The story so far
In November 2021, Westminster City Council resolved to grant planning permission for the M&S scheme, which involved the demolition of three interconnected buildings at the Marble Arch end of Oxford Street, including the art deco Orchard House, to create a new ten-storey building with a revitalised flagship M&S store at ground and lower ground levels, and offices above. Some five months later the Mayor of London confirmed that he would not seek to direct refusal or recover the application. However, under the shadow of significant opposition to the scheme, spearheaded by SAVE Britain’s Heritage, the application was called-in for determination by the Secretary of State for Levelling Up, Housing and Local Communities on 29 June 2022.
Following a public inquiry in Autumn 2022, Inspector David Nicholson sent his report to the Secretary of State on 1 February 2023, recommending approval of the scheme.
Over six months after the inquiry, and two years after M&S first submitted its planning application, the eagerly awaited decision was published on 20 July 2023. Michael Gove, the Secretary of State, rejected the Inspector’s recommendations and refused planning permission for the redevelopment.
Key takeaways from the decision:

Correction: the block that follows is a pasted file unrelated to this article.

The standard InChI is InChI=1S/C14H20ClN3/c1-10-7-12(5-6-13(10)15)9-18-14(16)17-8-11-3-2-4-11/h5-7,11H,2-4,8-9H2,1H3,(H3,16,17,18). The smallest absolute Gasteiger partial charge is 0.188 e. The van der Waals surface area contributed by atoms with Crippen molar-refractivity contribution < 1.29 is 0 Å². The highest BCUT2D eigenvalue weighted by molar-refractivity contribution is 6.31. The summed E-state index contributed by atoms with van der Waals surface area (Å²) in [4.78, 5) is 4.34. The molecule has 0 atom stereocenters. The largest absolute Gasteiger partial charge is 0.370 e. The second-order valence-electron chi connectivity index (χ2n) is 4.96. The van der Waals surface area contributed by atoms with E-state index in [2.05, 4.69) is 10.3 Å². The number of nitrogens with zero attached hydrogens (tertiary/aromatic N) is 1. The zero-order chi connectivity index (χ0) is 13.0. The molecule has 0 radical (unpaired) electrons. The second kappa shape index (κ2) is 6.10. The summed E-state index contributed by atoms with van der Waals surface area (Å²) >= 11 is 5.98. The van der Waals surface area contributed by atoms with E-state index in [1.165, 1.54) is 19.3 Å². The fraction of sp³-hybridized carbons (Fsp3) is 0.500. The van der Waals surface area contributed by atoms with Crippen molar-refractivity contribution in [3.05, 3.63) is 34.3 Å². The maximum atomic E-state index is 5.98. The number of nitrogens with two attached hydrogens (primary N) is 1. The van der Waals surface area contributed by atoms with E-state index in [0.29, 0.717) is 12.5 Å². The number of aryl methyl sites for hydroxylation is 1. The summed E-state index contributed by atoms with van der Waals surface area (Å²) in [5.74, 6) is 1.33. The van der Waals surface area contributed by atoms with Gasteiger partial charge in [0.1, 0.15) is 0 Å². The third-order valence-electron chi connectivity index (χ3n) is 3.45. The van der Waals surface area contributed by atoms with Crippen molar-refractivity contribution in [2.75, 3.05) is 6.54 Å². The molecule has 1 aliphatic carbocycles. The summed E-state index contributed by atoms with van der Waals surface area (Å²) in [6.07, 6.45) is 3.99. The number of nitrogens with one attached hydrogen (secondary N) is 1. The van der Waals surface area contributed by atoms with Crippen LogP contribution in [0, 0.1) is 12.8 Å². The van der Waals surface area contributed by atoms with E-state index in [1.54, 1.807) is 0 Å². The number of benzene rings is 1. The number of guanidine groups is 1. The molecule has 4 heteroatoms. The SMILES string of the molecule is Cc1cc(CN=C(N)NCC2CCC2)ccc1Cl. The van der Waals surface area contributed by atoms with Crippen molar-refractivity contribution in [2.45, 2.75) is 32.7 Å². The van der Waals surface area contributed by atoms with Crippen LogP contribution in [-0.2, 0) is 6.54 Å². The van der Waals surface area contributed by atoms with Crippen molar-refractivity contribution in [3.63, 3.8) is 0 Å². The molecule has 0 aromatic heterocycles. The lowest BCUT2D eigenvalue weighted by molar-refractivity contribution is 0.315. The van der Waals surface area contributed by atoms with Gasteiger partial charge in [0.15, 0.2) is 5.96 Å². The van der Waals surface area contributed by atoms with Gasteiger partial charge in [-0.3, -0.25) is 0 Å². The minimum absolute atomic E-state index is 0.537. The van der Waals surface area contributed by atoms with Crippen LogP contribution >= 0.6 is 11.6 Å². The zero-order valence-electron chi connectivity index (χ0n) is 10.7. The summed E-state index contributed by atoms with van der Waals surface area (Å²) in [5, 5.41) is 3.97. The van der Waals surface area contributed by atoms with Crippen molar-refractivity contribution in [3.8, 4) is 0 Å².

This decision is about so much more than carbon, and applicants need to work out the balance between numerous conflicting issues.
Despite the noise around the carbon implications of the proposed development (and around any potential refurbishment), this decision isn't just about operational versus embodied carbon. Indeed, it can be argued that the decisive factor for the Secretary of State in this case was effects on heritage. Gove's decision has highlighted that planning is, and always will be, a balancing act between numerous different factors, whether that be the public benefits of a scheme, its potential heritage impacts, its design, or its embodied carbon implications. It is then up to the applicant to try to prove which considerations should be given the greatest weight. Having said this, there's no denying that politics (for better or for worse) can have a part to play in such cases and, as has been shown here, adds an element of uncertainty which can be hard to anticipate or accommodate.
Just because a building isn’t listed does not mean that it isn’t part of our heritage